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A steam legend returns to the rails in time for the Jubilee


PRESS RELEASE - Tuesday 31 May 2022

Poplar choice: a steam legend returns to rails in time for Jubilee

Terrier No70 Poplar returns to the rails

A much-loved steam locomotive - one of the original icons of the Victorian railway - has returned to the rails following major restoration, in time to lead the Kent & East Sussex Railway (K&ESR)'s Platinum Jubilee celebrations at the Best of British weekend (2-5 June)

London Brighton & South Coast Railway Terrier No 70 ‘Poplar' has been restored to the full glory of her heyday through a £150,000 project, including reviving the original ornate livery that she carried when first built in 1872. ‘Poplar' re-joins sister Terrier No 2678 ‘Knowle', which is also based at the K&ESR, to resume pulling passenger trains, including services over the full Bank Holiday weekend.

Her first paid passenger service will leave the station at 11.45am on Thursday 2 June, accompanied by representatives of the railway, the Terrier Trust, the Borough of Ashford and Tenterden Town.


A £150,000 restoration project

‘Poplar' sreturn to the rails forms part of the Terrier Trust's 150th anniversary celebrations of these small but mighty engines first entering service to work passenger trains in South and East London.

The restoration itself was made possible by a successful fundraising appeal, launched in 2019 by the Terrier Trust and K&ESR, to ensure she would be back to working order by the time of the anniversary. Fundraising efforts were extensive and included securing a major donation of £25,000 from the Garfield Weston Foundation:a family-founded, grant-making charity which supports causes across the UK, as well as generous gifts from steam enthusiasts, from the general public and members of the Terrier Trust.

‘Poplar' required an extensive overhaul. This was outsourced to the North Norfolk Railway, with the final work and livery painting undertaken back in Kentand the final coats of varnish only being applied just days before the locomotive was due to make her debut.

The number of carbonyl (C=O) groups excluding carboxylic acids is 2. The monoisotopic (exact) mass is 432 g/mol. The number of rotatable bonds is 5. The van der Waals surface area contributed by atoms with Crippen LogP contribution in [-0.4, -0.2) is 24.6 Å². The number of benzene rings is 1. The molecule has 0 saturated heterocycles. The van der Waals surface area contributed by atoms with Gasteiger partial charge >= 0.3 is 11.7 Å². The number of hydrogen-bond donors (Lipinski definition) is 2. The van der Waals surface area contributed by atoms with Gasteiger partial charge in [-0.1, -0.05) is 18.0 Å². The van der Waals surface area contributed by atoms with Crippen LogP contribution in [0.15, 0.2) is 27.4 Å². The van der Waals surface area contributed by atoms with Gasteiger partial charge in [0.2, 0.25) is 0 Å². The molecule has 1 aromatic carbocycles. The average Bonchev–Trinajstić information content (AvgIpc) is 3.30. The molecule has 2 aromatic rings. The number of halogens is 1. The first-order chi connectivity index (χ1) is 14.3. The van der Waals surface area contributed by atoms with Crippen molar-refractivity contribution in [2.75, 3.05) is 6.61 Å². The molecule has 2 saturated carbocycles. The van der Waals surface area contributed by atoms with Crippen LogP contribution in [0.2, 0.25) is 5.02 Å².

Steam legend with a key educational role

At 150 years old ‘Poplar' is one of only a handful of working examples of Victorian steam railway locomotives and, as such, has a major educational role to play, helping bring history to life and telling the story of Britain's industrial and transport past.

‘Poplar' was one of the first of this class of engines to enter service and is named after one of the areas served by the railway so, as part of the celebrations, ‘Poplar' will be revisiting her London roots in June to spearhead an outreach event for primary schools and the local community.

 Unveiling the newly-restored ‘Poplar' on Tuesday 31 May at Tenterden Town Station, in advance of its first passenger service, Simon Marsh, Chairman of the Kent & East Sussex Railway said: "‘Poplar' was first purchased by the K&ESR in 1901 and has worked this line almost continuously ever since. It is therefore wonderful to have this iconic locomotive back to service in time to celebrate both the 150thanniversary of her engine class and the Platinum Jubilee of Her Majesty the Queen. We are certainly fortunate to have not one but two of the last surviving Terriers available to treat locals and visitors alike to wonderful scenic rides along the Rother Valley, as well as reminding us of the past which has brought us here."

Tom White, Chairman of The Terrier Trust said: "Terriers and other historic steam engines deserve to be more than just preserved in static displays. We, along with so many others, believe that this aspect of our heritage is transformed by being seen and experienced when ‘in steam'. We are therefore truly grateful for the generosity of all the donors - in particular the Garfield Weston Foundation - the staff of North Norfolk Railway Engineering, and the dedicated volunteers and staff at the K&ESR for helping to make this possible so that these legendary engines can once again play their part in bringing our industrial and social history to life."

Tickets for the inaugural ‘Poplar' service on Thursday 2 June are priced at £30 and can be booked online at

The history of LB&SCR A1 Class Terrier No 70: ‘Poplar'

 'Poplar' in c1880, Col Stephens Museum

No 70 ‘Poplar' is an A1 class locomotive, built 150 years ago for the London Brighton and South Coast Railway to work passenger trains on their network of lines in South and East London.